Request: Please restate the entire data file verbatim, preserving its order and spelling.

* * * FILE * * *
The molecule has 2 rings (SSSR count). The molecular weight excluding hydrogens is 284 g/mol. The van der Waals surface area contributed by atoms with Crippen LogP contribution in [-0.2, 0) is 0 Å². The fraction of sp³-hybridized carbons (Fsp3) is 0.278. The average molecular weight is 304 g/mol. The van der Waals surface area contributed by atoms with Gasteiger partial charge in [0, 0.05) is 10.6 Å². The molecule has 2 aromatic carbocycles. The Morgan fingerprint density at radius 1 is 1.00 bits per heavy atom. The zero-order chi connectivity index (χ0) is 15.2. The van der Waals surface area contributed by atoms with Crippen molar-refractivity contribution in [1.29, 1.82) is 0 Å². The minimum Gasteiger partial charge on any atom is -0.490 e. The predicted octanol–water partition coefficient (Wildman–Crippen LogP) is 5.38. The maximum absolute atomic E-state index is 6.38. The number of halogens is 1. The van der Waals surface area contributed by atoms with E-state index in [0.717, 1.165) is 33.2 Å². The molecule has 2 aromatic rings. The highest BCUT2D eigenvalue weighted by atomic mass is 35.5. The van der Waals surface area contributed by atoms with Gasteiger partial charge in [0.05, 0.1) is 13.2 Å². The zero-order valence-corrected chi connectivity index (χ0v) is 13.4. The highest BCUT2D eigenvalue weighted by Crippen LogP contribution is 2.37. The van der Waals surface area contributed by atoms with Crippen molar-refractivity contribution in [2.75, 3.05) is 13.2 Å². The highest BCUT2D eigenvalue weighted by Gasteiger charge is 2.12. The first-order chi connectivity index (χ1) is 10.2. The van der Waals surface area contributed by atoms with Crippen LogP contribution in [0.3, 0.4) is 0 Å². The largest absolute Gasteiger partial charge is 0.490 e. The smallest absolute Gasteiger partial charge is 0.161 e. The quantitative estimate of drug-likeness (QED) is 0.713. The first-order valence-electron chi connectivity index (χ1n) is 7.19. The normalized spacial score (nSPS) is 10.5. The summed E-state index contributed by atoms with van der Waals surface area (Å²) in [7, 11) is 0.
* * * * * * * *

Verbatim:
The molecule has 2 rings (SSSR count). The molecular weight excluding hydrogens is 284 g/mol. The van der Waals surface area contributed by atoms with Crippen LogP contribution in [-0.2, 0) is 0 Å². The fraction of sp³-hybridized carbons (Fsp3) is 0.278. The average molecular weight is 304 g/mol. The van der Waals surface area contributed by atoms with Gasteiger partial charge in [0, 0.05) is 10.6 Å². The molecule has 2 aromatic carbocycles. The Morgan fingerprint density at radius 1 is 1.00 bits per heavy atom. The zero-order chi connectivity index (χ0) is 15.2. The van der Waals surface area contributed by atoms with Crippen molar-refractivity contribution in [1.29, 1.82) is 0 Å². The minimum Gasteiger partial charge on any atom is -0.490 e. The predicted octanol–water partition coefficient (Wildman–Crippen LogP) is 5.38. The maximum absolute atomic E-state index is 6.38. The number of halogens is 1. The van der Waals surface area contributed by atoms with E-state index in [0.717, 1.165) is 33.2 Å². The molecule has 2 aromatic rings. The highest BCUT2D eigenvalue weighted by atomic mass is 35.5. The van der Waals surface area contributed by atoms with Gasteiger partial charge in [0.05, 0.1) is 13.2 Å². The zero-order valence-corrected chi connectivity index (χ0v) is 13.4. The highest BCUT2D eigenvalue weighted by Crippen LogP contribution is 2.37. The van der Waals surface area contributed by atoms with Crippen molar-refractivity contribution in [2.75, 3.05) is 13.2 Å². The highest BCUT2D eigenvalue weighted by Gasteiger charge is 2.12. The first-order chi connectivity index (χ1) is 10.2. The van der Waals surface area contributed by atoms with Crippen LogP contribution in [0.3, 0.4) is 0 Å². The largest absolute Gasteiger partial charge is 0.490 e. The smallest absolute Gasteiger partial charge is 0.161 e. The quantitative estimate of drug-likeness (QED) is 0.713. The first-order valence-electron chi connectivity index (χ1n) is 7.19. The normalized spacial score (nSPS) is 10.5. The summed E-state index contributed by atoms with van der Waals surface area (Å²) in [7, 11) is 0.